New York, March 15 (IANS) Parents, take note. A new study has found that IQ rather than the ability to solve math problems is a better indicator of adult economic success for preterm and low-weight babies.
The findings, published in the journal PLOS ONE, are in contrast with previous evidence suggesting the specific importance of math skills for economic achievement.
"Considering preterm and low-birthweight individuals' multiple neurocognitive difficulties, our results suggest that IQ is a more significant predictor of adult wealth...," said co-author Julia Jaekel, Associate Professor at the University of Tennessee, Knoxville.
For the study, the team followed more than 400 children from birth through adulthood. Of the children in the study, 193 were born very preterm (under 32 weeks gestation) or with very low birth weight (less than 3.3 pounds) and 217 were healthy term babies.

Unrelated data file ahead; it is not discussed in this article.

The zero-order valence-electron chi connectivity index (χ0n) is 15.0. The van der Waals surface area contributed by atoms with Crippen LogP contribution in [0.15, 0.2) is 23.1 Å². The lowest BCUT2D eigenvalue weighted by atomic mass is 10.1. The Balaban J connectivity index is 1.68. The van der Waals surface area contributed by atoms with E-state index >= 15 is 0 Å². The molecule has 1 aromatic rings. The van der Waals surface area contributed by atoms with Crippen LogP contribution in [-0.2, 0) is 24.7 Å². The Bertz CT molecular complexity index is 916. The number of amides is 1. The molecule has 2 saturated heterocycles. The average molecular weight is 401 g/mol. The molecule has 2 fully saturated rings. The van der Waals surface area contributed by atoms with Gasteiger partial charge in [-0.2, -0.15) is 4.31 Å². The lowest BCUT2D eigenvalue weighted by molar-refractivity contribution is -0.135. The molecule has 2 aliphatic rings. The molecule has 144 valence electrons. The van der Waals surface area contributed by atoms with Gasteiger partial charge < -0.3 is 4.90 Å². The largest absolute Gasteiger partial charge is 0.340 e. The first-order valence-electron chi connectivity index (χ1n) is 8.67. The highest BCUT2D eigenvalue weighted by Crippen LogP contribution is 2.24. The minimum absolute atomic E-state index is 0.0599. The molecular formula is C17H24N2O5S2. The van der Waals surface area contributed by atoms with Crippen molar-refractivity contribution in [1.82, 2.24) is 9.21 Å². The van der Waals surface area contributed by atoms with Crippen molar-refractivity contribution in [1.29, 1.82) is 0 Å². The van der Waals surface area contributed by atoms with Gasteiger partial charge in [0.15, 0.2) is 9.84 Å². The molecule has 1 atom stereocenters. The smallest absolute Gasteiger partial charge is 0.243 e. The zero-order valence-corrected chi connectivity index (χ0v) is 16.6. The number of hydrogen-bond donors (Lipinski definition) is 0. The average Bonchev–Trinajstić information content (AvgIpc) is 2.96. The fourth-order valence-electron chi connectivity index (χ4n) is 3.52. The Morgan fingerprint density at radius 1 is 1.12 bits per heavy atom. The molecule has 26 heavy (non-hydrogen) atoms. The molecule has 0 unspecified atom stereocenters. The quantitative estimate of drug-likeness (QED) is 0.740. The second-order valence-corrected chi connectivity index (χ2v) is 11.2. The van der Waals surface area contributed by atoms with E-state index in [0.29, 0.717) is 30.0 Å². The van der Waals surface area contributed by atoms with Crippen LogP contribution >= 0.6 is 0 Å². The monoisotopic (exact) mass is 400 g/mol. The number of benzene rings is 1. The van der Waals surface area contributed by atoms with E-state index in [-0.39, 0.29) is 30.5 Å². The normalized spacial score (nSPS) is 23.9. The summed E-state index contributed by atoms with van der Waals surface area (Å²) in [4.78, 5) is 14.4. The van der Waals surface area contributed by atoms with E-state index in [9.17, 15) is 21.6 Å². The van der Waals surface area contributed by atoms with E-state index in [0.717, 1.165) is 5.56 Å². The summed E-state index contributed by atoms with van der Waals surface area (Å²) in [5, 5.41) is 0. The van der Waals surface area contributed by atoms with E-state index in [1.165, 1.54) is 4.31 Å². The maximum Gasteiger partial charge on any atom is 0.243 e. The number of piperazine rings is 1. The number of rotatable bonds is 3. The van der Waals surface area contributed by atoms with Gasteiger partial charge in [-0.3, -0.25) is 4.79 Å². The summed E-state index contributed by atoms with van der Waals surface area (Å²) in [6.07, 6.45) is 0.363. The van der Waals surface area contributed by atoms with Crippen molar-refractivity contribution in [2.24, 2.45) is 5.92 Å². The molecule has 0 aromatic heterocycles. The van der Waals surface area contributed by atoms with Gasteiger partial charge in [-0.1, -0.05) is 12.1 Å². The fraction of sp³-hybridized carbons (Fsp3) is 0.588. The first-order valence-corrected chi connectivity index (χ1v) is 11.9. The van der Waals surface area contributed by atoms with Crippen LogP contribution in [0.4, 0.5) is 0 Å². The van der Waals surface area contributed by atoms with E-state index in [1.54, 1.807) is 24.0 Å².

Using standardised tests, psychologists assessed general intelligence and specific math skills of the children at eight-year old. When the subjects reached age 26, information on their income, social benefits, educational qualifications, and career success were summarised into a comprehensive wealth index.
The researchers tested whether math abilities or IQ explained the negative consequences of very premature birth on adult wealth. They concluded that IQ was a better predictor of life course economic success.
"No matter whether their difficulties are global or specific, many very preterm and very low birthweight individuals require continued educational support in order to succeed in school and life," said co-author Dieter Wolke, Professor at the University of Warwick.
"Our findings can inform the design of follow-up and intervention services to reduce the burden of prematurity for those individuals who were born at highest neonatal risk," Wolke added.